A Brief Meandering About the Polar Vortex

Contributed by
Feb 21, 2014
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In yesterday’s post about Arctic ice melting away, I started writing a little bit about the “polar vortex” but decided it needed its own post. There’s a thing that’s been bugging me about it for a while, and now’s as good a time as any to clear it up.

People have been using the term “polar vortex” to describe the sudden and sometimes vicious drop in temperatures we’ve been experiencing in the U.S. east. However, this is a misnomer. Despite the bloviations of Rush Limbaugh (who recently doubled down on his denial dumbosity), the term “polar vortex” has been around for decades, and it refers to the circulating wind pattern centered roughly over the North Pole (a vortex is any sort of circulating fluid, and in this context we’ve seen polar vortices on Saturn—and they're gorgeous— Titan, and even Mars and Venus).

The details are complicated, but the vortex is bounded on its south edge by a jet stream of air. This is not a constant, steady flow of air that keeps the vortex sharply defined; it’s not like north of a certain latitude you can say, “Here be vortex.” The jet stream meanders north and south depending on lots of factors, giving the boundary a wiggly appearance. Sometimes the jet stream can weaken, and the meanders can become large. When this happens, a big ol’ clump of frigid Arctic air can drop south, and sometimes very far south.

This is what happened in January 2014, when a blast of boreal air came rolling Dixieward, dropping a large swath of the central U.S. into deep freeze (though I’ll note the connection between these excursions and the vortex itself can be more complicated). This of course prompted every climate change denier into claiming this disproves global warming.

But that’s crap. For one thing, many of them forgot (or were hoping their audience would forget) that while it’s winter in the Northern Hemisphere, it’s summer in the south, and Australia has been seeing record heat. Very record heat.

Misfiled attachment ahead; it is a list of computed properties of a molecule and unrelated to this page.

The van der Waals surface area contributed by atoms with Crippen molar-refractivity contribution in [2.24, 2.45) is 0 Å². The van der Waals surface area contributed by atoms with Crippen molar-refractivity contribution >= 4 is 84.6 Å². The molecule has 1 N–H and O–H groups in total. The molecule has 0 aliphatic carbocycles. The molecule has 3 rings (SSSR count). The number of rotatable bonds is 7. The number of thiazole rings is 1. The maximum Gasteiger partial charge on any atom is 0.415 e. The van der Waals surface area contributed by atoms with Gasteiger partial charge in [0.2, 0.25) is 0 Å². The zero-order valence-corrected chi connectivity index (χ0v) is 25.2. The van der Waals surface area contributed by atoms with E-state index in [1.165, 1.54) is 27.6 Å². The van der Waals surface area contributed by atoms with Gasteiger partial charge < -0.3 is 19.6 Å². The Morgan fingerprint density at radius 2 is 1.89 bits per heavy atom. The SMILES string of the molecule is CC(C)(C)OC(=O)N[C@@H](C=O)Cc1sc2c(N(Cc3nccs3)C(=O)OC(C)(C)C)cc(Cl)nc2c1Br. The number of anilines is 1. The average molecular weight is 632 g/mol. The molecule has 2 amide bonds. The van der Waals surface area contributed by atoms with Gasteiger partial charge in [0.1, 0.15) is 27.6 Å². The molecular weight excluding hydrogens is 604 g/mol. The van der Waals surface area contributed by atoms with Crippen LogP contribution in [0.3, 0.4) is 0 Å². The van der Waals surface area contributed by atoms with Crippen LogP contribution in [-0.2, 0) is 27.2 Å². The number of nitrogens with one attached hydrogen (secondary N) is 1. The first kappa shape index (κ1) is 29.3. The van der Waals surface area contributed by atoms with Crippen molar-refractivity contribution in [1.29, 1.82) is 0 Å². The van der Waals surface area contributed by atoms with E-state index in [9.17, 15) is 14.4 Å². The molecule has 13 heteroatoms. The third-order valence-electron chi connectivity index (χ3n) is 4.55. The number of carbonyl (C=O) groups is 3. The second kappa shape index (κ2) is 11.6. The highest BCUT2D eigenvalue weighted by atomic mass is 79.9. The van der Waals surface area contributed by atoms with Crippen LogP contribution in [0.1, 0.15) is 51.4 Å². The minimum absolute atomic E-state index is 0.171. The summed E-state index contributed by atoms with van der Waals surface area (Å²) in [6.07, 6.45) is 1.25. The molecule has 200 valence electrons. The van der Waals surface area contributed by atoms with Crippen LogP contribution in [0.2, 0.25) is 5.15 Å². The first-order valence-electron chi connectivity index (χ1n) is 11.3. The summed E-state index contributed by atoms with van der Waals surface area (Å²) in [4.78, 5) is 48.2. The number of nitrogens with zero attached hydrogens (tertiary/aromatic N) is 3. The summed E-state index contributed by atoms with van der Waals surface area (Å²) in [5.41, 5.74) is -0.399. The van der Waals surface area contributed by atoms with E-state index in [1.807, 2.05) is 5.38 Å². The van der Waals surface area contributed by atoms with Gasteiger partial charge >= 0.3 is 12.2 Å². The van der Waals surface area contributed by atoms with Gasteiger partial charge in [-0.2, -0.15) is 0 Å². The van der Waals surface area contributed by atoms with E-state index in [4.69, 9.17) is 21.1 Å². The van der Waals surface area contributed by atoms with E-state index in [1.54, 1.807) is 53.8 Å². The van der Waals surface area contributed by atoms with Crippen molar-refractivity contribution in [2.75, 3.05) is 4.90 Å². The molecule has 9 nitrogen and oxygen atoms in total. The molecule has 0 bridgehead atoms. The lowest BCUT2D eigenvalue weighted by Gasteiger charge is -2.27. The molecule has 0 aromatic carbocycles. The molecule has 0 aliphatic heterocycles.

But we need not travel so far to see the deniers’ claim is bull. If you look to Alaska, they too were having record warmth while the Midwest was freezing. That’s because of that same meander in the vortex; sometimes it brings cold air south, but it can also bring warm southern air to the north. In late January, some parts of Alaska were an amazing 18° C (32° F) warmer than usual!*

The high temperatures were exacerbated due to the persistent ridge of high pressure that prevented the cooler air from coming back; we saw the same thing happen in Alaska in the summer of 2013.

My point? One is that any of the periodic bitter cold snaps brutalizing the U.S. shouldn’t actually be called a “polar vortex”; instead they’re due to a southern excursion of the vortex. That's a bit of a nitpick, I admit, but in this case it gave me an excuse to go into a little scientific detail of the situation. And second, these cruel drops in temperature in no way disprove global warming (despite what non-climate-scientist Ted Cruz keeps saying long after he’s been thoroughly debunked).

And finally, while these meanders may not be accelerated or created by global warming, there may yet be a connection. I’ve written about this before; warming water in the Arctic leads to ice loss which leads to more warm water. Some climate scientists think this may be disrupting the air flow in the polar vortex, which in turn leads to the meanders in the jet stream. This idea is pretty new, and not yet verified. But the irony is clear: If these scientists turn out to be right, not only does the cold weather not disprove global warming, it may actually be caused by it.

Not-so-incidentally, there’s a prediction that we’ll be seeing another southern excursion of the vortex next week, and the Midwest can expect more ridiculous temperatures … just as we can expect more ridiculous claims about those temperatures. But just because some folks stick their fingers in their ears to escape reality doesn’t mean we all have to.

*Correction, Feb. 21, 2014, at 16:00 UTC: In the original text I converted the change in temperature from Celsius to Fahrenheit incorrectly; I did it as a conversion of temperature instead of a change in the temperature. A change of 18° C is a change of 32.4° F, not 60. My apologies for any confusion.